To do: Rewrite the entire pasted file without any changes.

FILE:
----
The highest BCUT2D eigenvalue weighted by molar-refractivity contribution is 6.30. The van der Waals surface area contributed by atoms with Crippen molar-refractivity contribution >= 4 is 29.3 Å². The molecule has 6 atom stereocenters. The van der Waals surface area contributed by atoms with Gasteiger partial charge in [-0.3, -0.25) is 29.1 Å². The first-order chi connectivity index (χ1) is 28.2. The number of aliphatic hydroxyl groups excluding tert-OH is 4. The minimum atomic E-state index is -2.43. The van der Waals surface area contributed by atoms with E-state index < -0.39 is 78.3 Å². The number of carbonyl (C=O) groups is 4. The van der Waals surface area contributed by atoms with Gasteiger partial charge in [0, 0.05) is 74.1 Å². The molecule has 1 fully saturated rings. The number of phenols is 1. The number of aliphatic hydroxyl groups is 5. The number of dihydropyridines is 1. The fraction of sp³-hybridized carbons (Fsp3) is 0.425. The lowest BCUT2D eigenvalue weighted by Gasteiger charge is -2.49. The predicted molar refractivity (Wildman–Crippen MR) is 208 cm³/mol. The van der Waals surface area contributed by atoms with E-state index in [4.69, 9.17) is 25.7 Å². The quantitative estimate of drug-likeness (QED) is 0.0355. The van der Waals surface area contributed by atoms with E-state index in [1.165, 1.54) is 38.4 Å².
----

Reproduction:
The highest BCUT2D eigenvalue weighted by molar-refractivity contribution is 6.30. The van der Waals surface area contributed by atoms with Crippen molar-refractivity contribution >= 4 is 29.3 Å². The molecule has 6 atom stereocenters. The van der Waals surface area contributed by atoms with Gasteiger partial charge in [-0.3, -0.25) is 29.1 Å². The first-order chi connectivity index (χ1) is 28.2. The number of aliphatic hydroxyl groups excluding tert-OH is 4. The minimum atomic E-state index is -2.43. The van der Waals surface area contributed by atoms with E-state index < -0.39 is 78.3 Å². The number of carbonyl (C=O) groups is 4. The van der Waals surface area contributed by atoms with Gasteiger partial charge in [0, 0.05) is 74.1 Å². The molecule has 1 fully saturated rings. The number of phenols is 1. The number of aliphatic hydroxyl groups is 5. The number of dihydropyridines is 1. The fraction of sp³-hybridized carbons (Fsp3) is 0.425. The lowest BCUT2D eigenvalue weighted by Gasteiger charge is -2.49. The predicted molar refractivity (Wildman–Crippen MR) is 208 cm³/mol. The van der Waals surface area contributed by atoms with E-state index in [4.69, 9.17) is 25.7 Å². The quantitative estimate of drug-likeness (QED) is 0.0355. The van der Waals surface area contributed by atoms with E-state index in [1.165, 1.54) is 38.4 Å².